Instead of giving your beloved the traditional gift of roses on Valentine’s Day, why not celebrate with a romantic flower walk? The memories of February blooms in their natural environment will endure well after the best bouquet has faded.
What’s There to See?
If you live near Table Mountain you are spoilt for choice when it comes to botanical walks. Some of the showiest floral specimens bloom in the month of love. The slender blue disa (Disa graminifolia) is fairly widespread, particularly on the Back Table and the chunky golden orchid (Disa cornuta), each stem with a spike of lance-shaped leaves and deeply hooded purple and silvery-white flowers, is still lurking on the Top Table, where you might also spot the eye-catching, cluster disa (Disa ferruginea) with its Christmas tree-shaped cluster of orangy-red flowers on a dark red stalk.
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But the treat that most enthusiasts are stomping up the mountain to see is the showy red disa (Disa uniflora), which is flowering abundantly in several water courses, including that down Kasteelspoort, the Backwater Stream Ravine, which feeds the Hely Hutchinson Reservoir and the stream that crosses Smuts Track before flowing down Window Gorge. But the most impressive display of South Africa’s largest orchid is in the Aqueduct.
If you’re up to a four- or five-hour walk, this is disa-spotting central, with lots of blue disas and the odd cluster disa also visible along the path. Park at Kirstenbosch and head up Skeleton Gorge. Your first sighting of the iconic red disa, the floral emblem of the Western Cape, is near the top of this path.
At the top turn right onto Smuts Track and, keeping your eyes peeled for disas and other delicate orchids, continue on up to the little bridge over the stream, on the upstream banks of which you’ll spot familiar flashes of red.
The turn off for the Aqueduct is s little further on, at the top of the first rock band you come to. It’s no more than a ten-minute walk, provided, that is, you don’t get too distracted and delayed along the way by the magnificent king protea (Protea cynaroides), salmon-pink Table Mountain watsonia (Watsonia tabularis), and, the only gladiolus that is endemic to the Cape Peninsula, the delicate little autumn painted lady (Gladiolus monticola). Look for a faint path on the left, which soon opens out into a wide, man-made stone furrow. The display of red disas is jaw-dropping, there’s a lovely little waterfall in which to cool off and if you continue along this path for a short way you’ll see plenty of blue disas.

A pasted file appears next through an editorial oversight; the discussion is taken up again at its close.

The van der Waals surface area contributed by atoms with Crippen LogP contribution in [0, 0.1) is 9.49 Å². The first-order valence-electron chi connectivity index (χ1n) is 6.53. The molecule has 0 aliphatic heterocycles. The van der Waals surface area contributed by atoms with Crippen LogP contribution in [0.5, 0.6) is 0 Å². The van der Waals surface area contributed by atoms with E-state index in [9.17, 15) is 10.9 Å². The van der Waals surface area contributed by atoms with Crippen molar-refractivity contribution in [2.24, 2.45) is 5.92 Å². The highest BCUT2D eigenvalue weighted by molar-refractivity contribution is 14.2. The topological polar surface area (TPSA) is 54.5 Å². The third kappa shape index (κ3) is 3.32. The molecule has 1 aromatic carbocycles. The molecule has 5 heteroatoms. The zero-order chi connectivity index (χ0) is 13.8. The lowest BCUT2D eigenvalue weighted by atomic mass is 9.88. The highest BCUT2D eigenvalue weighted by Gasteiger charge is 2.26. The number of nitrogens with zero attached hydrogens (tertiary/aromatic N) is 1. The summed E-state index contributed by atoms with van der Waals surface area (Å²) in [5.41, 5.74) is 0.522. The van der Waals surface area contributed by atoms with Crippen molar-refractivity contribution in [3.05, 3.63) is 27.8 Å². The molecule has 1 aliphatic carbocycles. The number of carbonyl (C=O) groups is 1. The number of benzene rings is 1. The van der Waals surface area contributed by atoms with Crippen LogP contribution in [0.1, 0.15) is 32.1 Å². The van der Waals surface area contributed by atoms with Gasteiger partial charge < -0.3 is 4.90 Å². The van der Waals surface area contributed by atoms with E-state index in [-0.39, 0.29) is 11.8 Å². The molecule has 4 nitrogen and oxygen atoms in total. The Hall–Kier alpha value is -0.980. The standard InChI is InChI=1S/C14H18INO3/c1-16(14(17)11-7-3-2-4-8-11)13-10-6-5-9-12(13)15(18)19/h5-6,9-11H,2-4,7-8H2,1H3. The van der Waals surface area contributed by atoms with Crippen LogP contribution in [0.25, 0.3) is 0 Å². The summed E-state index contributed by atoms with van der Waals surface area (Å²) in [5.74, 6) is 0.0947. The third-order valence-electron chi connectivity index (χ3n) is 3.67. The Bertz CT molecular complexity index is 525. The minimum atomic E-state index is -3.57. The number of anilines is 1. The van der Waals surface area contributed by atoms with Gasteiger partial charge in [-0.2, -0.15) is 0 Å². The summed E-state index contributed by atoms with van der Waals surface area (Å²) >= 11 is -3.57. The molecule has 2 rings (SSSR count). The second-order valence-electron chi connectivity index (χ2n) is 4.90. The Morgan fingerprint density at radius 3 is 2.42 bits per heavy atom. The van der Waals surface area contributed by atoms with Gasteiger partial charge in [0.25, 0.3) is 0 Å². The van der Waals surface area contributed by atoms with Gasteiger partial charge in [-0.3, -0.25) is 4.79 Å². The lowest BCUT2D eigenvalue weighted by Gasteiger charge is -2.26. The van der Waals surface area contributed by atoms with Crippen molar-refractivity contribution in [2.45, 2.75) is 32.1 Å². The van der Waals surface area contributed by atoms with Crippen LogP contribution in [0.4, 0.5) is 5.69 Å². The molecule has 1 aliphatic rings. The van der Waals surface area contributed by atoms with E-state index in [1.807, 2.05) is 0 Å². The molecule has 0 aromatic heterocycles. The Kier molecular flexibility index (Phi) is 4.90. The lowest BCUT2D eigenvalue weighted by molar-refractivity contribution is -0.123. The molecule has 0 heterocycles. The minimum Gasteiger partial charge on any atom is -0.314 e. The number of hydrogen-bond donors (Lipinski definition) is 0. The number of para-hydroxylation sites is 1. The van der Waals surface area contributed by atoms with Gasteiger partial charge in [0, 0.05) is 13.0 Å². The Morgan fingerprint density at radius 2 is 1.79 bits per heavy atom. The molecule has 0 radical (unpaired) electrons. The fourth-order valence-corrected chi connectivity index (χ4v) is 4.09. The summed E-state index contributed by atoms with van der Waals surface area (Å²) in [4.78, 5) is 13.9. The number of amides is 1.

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You can return the same way (perhaps, for variety, returning to Kirstenbosch down Nursery Ravine rather than Skeleton Gorge). Even better is to continue along the Aqueduct to the little Waterworks Museum at the Hely Hutchinson dam then follow signs to Nursery Ravine or Skeleton Gorge.
The Aqueduct can also be accessed via the Kasteelspoort path from Theresa Avenue on the Camps Bay side. (A round trip that also takes about four to five hours.)
Alternatively, if you’ve only time and energy for a shorter walk, follow the Pipe Track from Theresa Avenue (past towering pincushions and sugar bushes) then up the Woody Ravine. This is an interesting route botanically as you start in shaded forest, pass through thicket (said to act as a fire buffer to protect the forest) then pop out into mountain fynbos where bright red crassula (Crassula coccinea), Table Mountain watsonia and lovely little blue lobelia (Lobelia coronopifolia) are sure to catch your eye. Turn left on the Spine of the 12 Apostles Path (yet more of the same as well as blue disas and other orchids) then head down Kasteelspoort. There are lots of red disas in the stream just below the bridge, and you’ll also encounter pink March lilies (Amaryllis belladonna) on the lower slopes. This circular, scenic route will take no more than three hours.
A friendly reminder…
- The flowers and plants are there for everyone to enjoy. Do not pick them.
- Stick to the existing paths. Taking shortcuts causes erosion.
- Fires and camping are not allowed on the mountain. Please don’t smoke as this increases the fire risk.
- Do not litter – leave only your footprints behind.
- Respect other people’s rights to peace and quiet.
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- Not familiar with the paths? Slingsby’s Table Mountain map available in digital, or waterproof, tear resistant hard copy, shows the paths and landmarks, along with distances and estimated hiking times.
- Common Wild Flowers of Table Mountain (Struik Nature) by Hugh Clarke & Bruce Mackenzie, and Common Wild Flowers Of Table Mountain and Silvermine (Penguin Random House) by Hugh Clarke, Bruce Mackenzie and Corinne Merry are both user-friendly guides.
- Please note that one of the formerly popular trails on which to spy red disas, Myburgh’s Waterfall Ravine, is closed for rehabilitation.
Words Fiona McIntosh
Photography Fiona McIntosh and Shaen Adey